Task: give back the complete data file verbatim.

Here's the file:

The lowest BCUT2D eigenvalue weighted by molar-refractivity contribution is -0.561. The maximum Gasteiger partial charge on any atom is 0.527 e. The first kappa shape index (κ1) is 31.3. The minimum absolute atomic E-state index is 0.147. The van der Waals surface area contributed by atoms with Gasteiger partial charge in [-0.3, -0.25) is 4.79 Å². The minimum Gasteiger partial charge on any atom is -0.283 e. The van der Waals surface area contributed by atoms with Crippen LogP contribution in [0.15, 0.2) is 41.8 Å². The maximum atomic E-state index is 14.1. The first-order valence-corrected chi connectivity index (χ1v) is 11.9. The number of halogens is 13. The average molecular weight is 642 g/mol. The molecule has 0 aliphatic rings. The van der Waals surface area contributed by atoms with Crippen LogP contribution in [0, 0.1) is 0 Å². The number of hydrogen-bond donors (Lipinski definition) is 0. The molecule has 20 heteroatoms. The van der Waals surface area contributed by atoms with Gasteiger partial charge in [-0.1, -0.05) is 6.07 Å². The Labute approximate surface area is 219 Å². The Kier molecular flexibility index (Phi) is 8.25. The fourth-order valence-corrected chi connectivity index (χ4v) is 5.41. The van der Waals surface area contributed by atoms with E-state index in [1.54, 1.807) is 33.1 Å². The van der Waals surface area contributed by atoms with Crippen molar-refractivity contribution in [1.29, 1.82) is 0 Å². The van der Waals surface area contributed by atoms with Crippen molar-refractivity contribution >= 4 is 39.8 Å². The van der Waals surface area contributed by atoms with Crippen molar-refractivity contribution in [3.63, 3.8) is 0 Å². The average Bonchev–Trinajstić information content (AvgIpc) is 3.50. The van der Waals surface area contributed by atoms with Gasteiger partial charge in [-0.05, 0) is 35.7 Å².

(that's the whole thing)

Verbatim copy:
The lowest BCUT2D eigenvalue weighted by molar-refractivity contribution is -0.561. The maximum Gasteiger partial charge on any atom is 0.527 e. The first kappa shape index (κ1) is 31.3. The minimum absolute atomic E-state index is 0.147. The van der Waals surface area contributed by atoms with Gasteiger partial charge in [-0.3, -0.25) is 4.79 Å². The minimum Gasteiger partial charge on any atom is -0.283 e. The van der Waals surface area contributed by atoms with Crippen LogP contribution in [0.15, 0.2) is 41.8 Å². The maximum atomic E-state index is 14.1. The first-order valence-corrected chi connectivity index (χ1v) is 11.9. The number of halogens is 13. The average molecular weight is 642 g/mol. The molecule has 0 aliphatic rings. The van der Waals surface area contributed by atoms with Crippen LogP contribution in [0, 0.1) is 0 Å². The number of hydrogen-bond donors (Lipinski definition) is 0. The molecule has 20 heteroatoms. The van der Waals surface area contributed by atoms with Gasteiger partial charge in [-0.1, -0.05) is 6.07 Å². The Labute approximate surface area is 219 Å². The Kier molecular flexibility index (Phi) is 8.25. The fourth-order valence-corrected chi connectivity index (χ4v) is 5.41. The van der Waals surface area contributed by atoms with E-state index in [1.54, 1.807) is 33.1 Å². The van der Waals surface area contributed by atoms with Crippen molar-refractivity contribution in [1.29, 1.82) is 0 Å². The van der Waals surface area contributed by atoms with Crippen molar-refractivity contribution >= 4 is 39.8 Å². The van der Waals surface area contributed by atoms with Crippen molar-refractivity contribution in [3.63, 3.8) is 0 Å². The average Bonchev–Trinajstić information content (AvgIpc) is 3.50. The van der Waals surface area contributed by atoms with Gasteiger partial charge in [-0.05, 0) is 35.7 Å².